Patriots coaches and players try to explain what ‘starting over’ entails

Patriots

This past Sunday was another long day for Mac Jones & Co.
This past Sunday was another long day for Mac Jones & Co. Barry Chin/Globe Staff

Just five games into the season, the Patriots are in danger of being written off by supporters and skeptics alike.

That’s what happens when a team has been outscored, 72-3, over the last two weeks en route to a 1-4 start.

“There are always obituaries being written,” Patriots offensive coordinator Bill O’Brien said Tuesday. “But there’s a lot of football to be played. So, let’s see if we can get better. To me, the NFL is about who can improve the fastest. We have a long way to go, don’t get me wrong, but hopefully, we can get there.”

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Coach Bill Belichick said Sunday that the team needed to “start all over.” The Patriots have yet to find their identity, linebackers coach Jerod Mayo said.

“I would say as the season goes on as a player, there are a lot of ebbs and flows,” Mayo said. “What I try to relay to the defense is don’t get discouraged, we’re just going to go out there and do our jobs.

“I’ve been a part of teams like this where you’re still trying to find your identity and are still trying to find out who you are. I think that’s what Coach is talking about when he says to hit the reset button.”

The Patriots are averaging an NFL-worst 11 points per game, and it’s hard to say what the offense is doing particularly well, according to tight ends coach Will Lawing. They are averaging 83.8 yards per game on the ground, which puts them in the bottom third of the league. Meanwhile, quarterback Mac Jones has more turnovers (7) than touchdown passes (5).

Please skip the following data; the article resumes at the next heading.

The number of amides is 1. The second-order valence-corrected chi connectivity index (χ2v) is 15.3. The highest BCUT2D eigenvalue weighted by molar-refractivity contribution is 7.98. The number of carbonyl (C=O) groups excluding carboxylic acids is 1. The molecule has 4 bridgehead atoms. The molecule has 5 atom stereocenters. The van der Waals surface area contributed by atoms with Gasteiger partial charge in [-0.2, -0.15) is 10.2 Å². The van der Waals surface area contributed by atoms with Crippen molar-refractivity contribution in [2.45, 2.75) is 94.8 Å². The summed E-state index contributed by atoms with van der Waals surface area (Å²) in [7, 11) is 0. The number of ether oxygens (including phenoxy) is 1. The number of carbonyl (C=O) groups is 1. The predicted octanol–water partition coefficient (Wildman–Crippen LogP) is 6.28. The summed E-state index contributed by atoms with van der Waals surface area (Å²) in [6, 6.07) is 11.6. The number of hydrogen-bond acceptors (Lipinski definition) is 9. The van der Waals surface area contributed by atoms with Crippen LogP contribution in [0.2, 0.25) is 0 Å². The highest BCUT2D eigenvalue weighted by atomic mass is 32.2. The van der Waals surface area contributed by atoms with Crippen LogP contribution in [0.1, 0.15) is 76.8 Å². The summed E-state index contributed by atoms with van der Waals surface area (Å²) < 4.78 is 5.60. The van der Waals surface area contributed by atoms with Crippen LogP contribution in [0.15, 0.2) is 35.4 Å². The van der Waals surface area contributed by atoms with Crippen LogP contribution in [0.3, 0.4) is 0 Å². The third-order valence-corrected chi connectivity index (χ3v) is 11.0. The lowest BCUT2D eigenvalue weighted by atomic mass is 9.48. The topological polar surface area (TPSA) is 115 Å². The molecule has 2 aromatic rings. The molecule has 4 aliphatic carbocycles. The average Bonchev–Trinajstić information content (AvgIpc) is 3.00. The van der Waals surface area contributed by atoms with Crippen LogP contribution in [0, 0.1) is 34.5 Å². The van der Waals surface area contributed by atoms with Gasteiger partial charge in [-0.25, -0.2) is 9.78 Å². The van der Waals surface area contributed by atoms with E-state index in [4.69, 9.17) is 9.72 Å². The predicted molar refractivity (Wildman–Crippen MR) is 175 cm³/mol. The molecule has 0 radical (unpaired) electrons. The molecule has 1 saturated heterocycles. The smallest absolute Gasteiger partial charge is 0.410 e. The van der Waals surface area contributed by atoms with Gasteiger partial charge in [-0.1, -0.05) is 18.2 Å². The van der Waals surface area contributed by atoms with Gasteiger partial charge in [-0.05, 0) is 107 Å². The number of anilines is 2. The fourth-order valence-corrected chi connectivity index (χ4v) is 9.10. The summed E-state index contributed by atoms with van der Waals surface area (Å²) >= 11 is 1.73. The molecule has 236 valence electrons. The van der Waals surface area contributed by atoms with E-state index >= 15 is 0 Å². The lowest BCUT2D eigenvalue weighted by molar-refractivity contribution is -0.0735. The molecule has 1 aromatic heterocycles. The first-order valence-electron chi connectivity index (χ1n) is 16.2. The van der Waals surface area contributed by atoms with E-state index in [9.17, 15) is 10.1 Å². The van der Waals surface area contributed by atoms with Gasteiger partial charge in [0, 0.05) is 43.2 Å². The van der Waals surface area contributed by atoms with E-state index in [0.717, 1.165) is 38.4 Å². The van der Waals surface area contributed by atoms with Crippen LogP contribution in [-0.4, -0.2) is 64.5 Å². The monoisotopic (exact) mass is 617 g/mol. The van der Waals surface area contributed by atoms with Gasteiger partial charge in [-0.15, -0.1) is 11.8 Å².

Asked what the offense’s strengths are, Lawing said, “I don’t want to pinpoint anything in particular. When you perform like that on Sunday, it’s hard to say that. We’ve just got to get back to the fundamentals and improve one day at a time and work our tails off to get to where we want get to.”

The turnovers are New England’s biggest issue, O’Brien said. Opponents have scored directly off four of Jones’s turnovers. Taking better care of the football will be a big focus during the reset, O’Brien said.

“Fundamentals. Bill is right. Bill is exactly right,” O’Brien said. “Bill’s coached a lot of years in this league, 50 years thereabouts; I’ve been around a long time, not just in the pros but in college football.

“We’ve had good seasons. We’ve had seasons where things early on didn’t go well. It always goes back to your fundamentals, your teaching progressions, your fundamentals as a player.

“It’s a team sport. Everybody is sticking together and making sure that we take care of the little things. Those are the things that are hurting us.”

Running back Ezekiel Elliott said having a short memory is key to starting over.

“I just think it means like a reset,” Elliott said. “Not necessarily to start over, but like a reset. Obviously, we’ve got to analyze the last game and see what went right and what went wrong. I think when he said start over, he meant like a fresh memory, you know what I mean, a reset.”

Defensive lineman Deatrich Wise Jr. said that Tuesday’s practice was a step in the right direction. He said the coaches stressed the importance on players focusing on themselves and not what’s going on outside the locker room.

“We’re not where we want to be, but we have a lot more weeks left,” Wise said. “We’re optimistic about turning things around. We’re changing our mind-set and focusing on going out and winning. Like Coach said, just getting back to the basics of playing football. The game is easy, but we make it hard.”


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